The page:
MASON CITY — Found: A really big orange rubber ball.
It was in the middle of the street about half a block from home as we returned from a weekend basketball tournament out of town.
Bouncing with enthusiasm, a boy jumped out of the car to remove this giant powerball of fun from our path. Obviously amused, he picked it up – seeming to think of putting it in the back seat with him – then threw it over the car. It came to rest by the curb, out of the way of traffic. We drove home and unpacked.
But this ginormous sphere still had a pull on the boy. Soon he asked if he could go get it. It probably blew out of a neighbor’s yard, the lad was advised. It was a very windy day.
We had seen the same ball a couple weeks previously, sitting on a corner near a utility pole, as if waiting for a bus or posing as a piece of slightly off-color artwork for a Target store. Big enough to be lifelike and seemingly able to roll at will, this thing wouldn’t need a bus to get around – just some good kid energy.
“Sure, go get it. We’ll check around the neighborhood later for the owner.”
But there was a slight technical problem, the boy pointed out upon returning home with the orange orb. It was a little low on air. So we pumped it up to maximum play pressure and began kicking and bouncing and tossing it back and forth in the driveway, laughing at the enormity and brightness and bounciness of this overgrown toy.
Then the big boy had an idea: Let’s take it to the park by the outdoor basketball court and play with it in the wind. We took turns kicking it through yards and across a street, through the dusting of snow and into the park, laughing and having a …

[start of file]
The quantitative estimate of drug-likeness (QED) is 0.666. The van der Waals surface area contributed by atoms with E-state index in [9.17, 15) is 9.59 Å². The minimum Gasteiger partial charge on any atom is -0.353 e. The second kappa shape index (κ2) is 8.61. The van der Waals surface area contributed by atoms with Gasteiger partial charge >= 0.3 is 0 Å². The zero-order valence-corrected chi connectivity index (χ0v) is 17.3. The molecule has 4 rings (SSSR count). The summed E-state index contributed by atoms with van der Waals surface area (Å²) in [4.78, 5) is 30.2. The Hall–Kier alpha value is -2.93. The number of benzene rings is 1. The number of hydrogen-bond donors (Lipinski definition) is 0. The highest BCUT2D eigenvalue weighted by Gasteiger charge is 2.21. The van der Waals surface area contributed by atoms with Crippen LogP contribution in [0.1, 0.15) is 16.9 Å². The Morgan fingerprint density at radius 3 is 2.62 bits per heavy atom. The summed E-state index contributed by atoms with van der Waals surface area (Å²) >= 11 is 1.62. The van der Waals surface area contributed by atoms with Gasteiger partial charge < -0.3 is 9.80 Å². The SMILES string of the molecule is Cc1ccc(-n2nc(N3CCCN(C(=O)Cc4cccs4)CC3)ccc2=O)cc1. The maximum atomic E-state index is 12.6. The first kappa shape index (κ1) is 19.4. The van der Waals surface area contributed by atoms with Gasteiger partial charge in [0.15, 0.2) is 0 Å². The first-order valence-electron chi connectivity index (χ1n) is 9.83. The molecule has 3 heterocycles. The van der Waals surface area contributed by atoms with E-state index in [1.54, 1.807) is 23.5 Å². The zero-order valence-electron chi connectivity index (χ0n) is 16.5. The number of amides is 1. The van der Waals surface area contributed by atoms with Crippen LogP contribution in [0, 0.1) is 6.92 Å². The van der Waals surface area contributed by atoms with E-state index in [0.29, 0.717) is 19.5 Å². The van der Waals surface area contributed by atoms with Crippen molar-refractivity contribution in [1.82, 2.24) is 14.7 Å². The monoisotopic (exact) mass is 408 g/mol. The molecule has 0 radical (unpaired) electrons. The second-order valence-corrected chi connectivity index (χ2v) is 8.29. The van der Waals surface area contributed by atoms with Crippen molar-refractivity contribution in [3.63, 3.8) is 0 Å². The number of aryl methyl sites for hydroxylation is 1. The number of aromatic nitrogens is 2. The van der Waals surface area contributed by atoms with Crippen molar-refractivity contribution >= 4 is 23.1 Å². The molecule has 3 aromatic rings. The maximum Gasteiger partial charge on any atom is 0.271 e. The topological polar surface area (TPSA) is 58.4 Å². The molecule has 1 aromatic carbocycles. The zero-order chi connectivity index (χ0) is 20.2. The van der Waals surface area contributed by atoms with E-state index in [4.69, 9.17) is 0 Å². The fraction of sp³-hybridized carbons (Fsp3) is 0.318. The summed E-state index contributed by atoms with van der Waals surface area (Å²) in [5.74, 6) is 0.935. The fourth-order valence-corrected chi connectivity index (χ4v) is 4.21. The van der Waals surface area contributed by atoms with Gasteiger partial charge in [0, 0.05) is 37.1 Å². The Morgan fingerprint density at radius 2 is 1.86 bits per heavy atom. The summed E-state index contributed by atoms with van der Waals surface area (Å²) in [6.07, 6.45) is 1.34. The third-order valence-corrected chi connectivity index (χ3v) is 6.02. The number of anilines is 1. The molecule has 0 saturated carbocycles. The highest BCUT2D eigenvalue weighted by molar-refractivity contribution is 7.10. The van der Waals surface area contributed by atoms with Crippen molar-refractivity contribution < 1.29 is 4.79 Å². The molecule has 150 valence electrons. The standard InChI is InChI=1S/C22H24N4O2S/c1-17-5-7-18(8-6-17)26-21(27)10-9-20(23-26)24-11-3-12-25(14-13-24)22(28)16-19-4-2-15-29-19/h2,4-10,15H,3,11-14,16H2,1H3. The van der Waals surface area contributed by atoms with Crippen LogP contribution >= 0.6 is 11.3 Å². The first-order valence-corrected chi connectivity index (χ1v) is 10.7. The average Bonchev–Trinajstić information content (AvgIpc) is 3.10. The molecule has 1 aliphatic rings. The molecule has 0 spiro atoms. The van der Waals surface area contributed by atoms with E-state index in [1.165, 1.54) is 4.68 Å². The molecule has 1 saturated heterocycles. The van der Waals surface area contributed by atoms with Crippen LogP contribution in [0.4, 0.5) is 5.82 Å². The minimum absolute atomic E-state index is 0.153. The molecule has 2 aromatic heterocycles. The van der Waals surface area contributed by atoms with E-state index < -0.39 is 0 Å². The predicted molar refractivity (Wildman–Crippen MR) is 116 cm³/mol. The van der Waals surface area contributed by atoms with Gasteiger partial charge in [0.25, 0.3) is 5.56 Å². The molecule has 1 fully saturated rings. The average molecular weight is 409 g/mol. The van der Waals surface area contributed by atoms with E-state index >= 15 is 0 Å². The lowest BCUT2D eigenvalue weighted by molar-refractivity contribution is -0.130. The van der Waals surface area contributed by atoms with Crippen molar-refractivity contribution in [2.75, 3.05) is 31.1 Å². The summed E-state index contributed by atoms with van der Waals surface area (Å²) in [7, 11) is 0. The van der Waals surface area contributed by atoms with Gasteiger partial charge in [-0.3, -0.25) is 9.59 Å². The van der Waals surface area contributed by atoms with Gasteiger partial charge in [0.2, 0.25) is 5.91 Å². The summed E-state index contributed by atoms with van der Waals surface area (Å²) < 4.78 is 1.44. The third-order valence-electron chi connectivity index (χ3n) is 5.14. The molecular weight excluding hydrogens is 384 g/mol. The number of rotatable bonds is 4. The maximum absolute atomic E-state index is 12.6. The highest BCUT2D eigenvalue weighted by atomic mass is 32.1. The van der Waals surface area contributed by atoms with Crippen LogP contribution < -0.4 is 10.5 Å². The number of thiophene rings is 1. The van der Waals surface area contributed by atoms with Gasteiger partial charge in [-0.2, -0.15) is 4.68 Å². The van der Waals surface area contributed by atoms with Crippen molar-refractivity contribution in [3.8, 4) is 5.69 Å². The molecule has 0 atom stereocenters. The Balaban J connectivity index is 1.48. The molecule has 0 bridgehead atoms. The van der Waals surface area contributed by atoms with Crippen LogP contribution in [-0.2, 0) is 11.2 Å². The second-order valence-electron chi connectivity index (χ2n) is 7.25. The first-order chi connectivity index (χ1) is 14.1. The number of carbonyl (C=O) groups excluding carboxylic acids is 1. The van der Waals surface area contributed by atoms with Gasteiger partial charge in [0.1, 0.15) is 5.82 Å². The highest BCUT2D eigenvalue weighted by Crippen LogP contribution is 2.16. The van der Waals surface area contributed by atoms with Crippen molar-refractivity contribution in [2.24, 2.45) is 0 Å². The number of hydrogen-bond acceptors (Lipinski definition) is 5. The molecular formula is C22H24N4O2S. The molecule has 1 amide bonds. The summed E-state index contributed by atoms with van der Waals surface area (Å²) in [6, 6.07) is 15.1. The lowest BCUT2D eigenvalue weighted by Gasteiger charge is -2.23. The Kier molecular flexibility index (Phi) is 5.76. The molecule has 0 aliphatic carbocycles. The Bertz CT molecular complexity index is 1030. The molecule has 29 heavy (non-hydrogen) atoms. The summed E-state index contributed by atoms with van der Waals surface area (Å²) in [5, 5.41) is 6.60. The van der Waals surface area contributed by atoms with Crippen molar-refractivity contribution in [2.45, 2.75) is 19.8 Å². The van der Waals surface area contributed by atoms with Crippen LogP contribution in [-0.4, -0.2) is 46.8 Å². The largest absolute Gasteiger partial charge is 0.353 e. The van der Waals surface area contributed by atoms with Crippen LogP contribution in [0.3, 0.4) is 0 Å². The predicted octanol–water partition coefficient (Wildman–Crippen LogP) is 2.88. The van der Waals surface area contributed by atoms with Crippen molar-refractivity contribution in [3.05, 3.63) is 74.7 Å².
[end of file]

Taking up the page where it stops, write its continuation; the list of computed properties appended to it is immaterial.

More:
The youngster repeatedly ran up and pounced on his new play friend, bouncing or rolling off as we howled in delight.
So big and personable, the ball deserved a name. How about ING? It looked like the emblem of the online bank. The 11-year-old liked the name Marv. So it was called MarvING – at least for a while, until it was changed to Mars, like the red planet which it somewhat resembled.
More kicking and tossing, laughing and rolling around. The three amigos were having fun in the wind. It blew the ball fast on the paved basketball court. And if you think it’s hard to shoot a regular basketball in the wind, try one that’s about three times bigger. We tried to land it on top of the hoop, but soon tired from hoisting the big honking ball up there.
We brought it home and parked it in the garage, then went in to warm up and ponder this fantastic orb’s origin. The chance that he might get to keep it kept the kid in high spirits. It seemed an extension of the good karma from the Sunday before, when we stopped to help a young woman look for a lost earring in the parking lot between Best Buy and Kohl’s. Within seconds we’d found it, were thanked and were on our way. And almost instantly – well, 10 minutes later at the most – we were able to inexpensively buy a used X-Box cordless remote that had just been brought in to Gamers.
If not karma, maybe the ball was part of a celestial message from three evenings prior, when in the eastern sky was observed a nearly full moon underlined by two brightly lit and perfectly parallel jet condensation trails. Another parallel con trail appeared above the moon, making it look like a musical note. Then what should play on the radio? The Alan Parsons Project’s “Eye in the Sky.”
Someone’s looking over us.
And now this big bright orange globe lights up our life.
But somewhere, someone’s probably missing it — quite possibly a family with three kids who play this ball with great energy and spirit. So a neighbor got a Facebook message with a picture the next day.
And sure enough.
“We’ll bounce it over after school tomorrow,” said my follow-up message, “but you might have to borrow it back someday for a while.”
It was a world of fun while it lasted.